With the government and military still absorbed in fighting the war against the Islamic State group in nearby Mosul, the wreckage of the Assyrian Empire’s ancient capital lies unprotected and vulnerable to looters. “When I heard about Nimrud, my heart wept before my eyes did,” said Hiba Hazim Hamad, an archaeology professor in Mosul who often took her students there. In three of the AP’s four visits, its team wandered the ruins alone freely for up to an hour before anyone arrived. No one is assigned to guard the site, much less catalog the fragments. Toppled stone slabs bearing a relief that the AP saw on one visit were gone when it returned.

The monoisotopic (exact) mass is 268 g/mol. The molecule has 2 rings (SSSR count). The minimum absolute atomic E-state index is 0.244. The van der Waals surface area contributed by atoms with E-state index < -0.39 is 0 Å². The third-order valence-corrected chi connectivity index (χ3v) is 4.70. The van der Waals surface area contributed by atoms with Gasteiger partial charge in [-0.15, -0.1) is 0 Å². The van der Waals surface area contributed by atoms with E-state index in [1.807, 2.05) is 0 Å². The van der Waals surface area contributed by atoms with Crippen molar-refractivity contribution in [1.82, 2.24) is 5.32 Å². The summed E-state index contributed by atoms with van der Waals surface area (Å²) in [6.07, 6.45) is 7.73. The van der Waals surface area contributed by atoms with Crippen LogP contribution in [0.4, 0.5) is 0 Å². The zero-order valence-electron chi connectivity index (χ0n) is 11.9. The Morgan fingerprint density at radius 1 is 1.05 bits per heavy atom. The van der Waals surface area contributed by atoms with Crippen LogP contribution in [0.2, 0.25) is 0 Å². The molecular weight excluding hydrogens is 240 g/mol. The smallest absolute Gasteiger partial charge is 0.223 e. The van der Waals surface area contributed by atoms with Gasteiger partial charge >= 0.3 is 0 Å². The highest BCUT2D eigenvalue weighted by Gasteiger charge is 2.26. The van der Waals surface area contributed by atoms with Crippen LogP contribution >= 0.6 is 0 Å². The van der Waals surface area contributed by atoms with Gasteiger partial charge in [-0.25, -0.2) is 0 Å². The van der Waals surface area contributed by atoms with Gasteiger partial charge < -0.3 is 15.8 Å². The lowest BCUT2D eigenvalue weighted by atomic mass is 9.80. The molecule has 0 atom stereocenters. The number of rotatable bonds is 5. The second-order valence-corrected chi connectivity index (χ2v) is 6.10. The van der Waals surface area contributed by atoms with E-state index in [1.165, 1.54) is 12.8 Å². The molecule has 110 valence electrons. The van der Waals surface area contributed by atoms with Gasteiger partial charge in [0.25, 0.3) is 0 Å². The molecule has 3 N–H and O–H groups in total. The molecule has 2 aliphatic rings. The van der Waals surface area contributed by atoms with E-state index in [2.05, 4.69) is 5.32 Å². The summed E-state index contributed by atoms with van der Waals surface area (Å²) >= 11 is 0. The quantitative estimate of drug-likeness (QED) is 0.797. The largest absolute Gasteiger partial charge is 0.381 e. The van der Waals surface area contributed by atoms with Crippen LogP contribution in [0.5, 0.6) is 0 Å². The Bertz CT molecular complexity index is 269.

Perhaps the only vigilant guardian left is an Iraqi archaeologist, Layla Salih. She has visited multiple times, photographing the wreckage to document it and badgering militias to watch over it. Walking through the ruins on a rainy winter day, she pointed out things that were no longer in place. Still, Salih finds reasons for optimism. “The good thing is the rubble is still in situ,” she said. “The site is restorable.”
To an untrained eye, that’s hard to imagine, seeing the destruction caused by the Islamic State group. Salih estimated 60 percent of the site was irrecoverable.
AP Photo by Maya Alleruzzo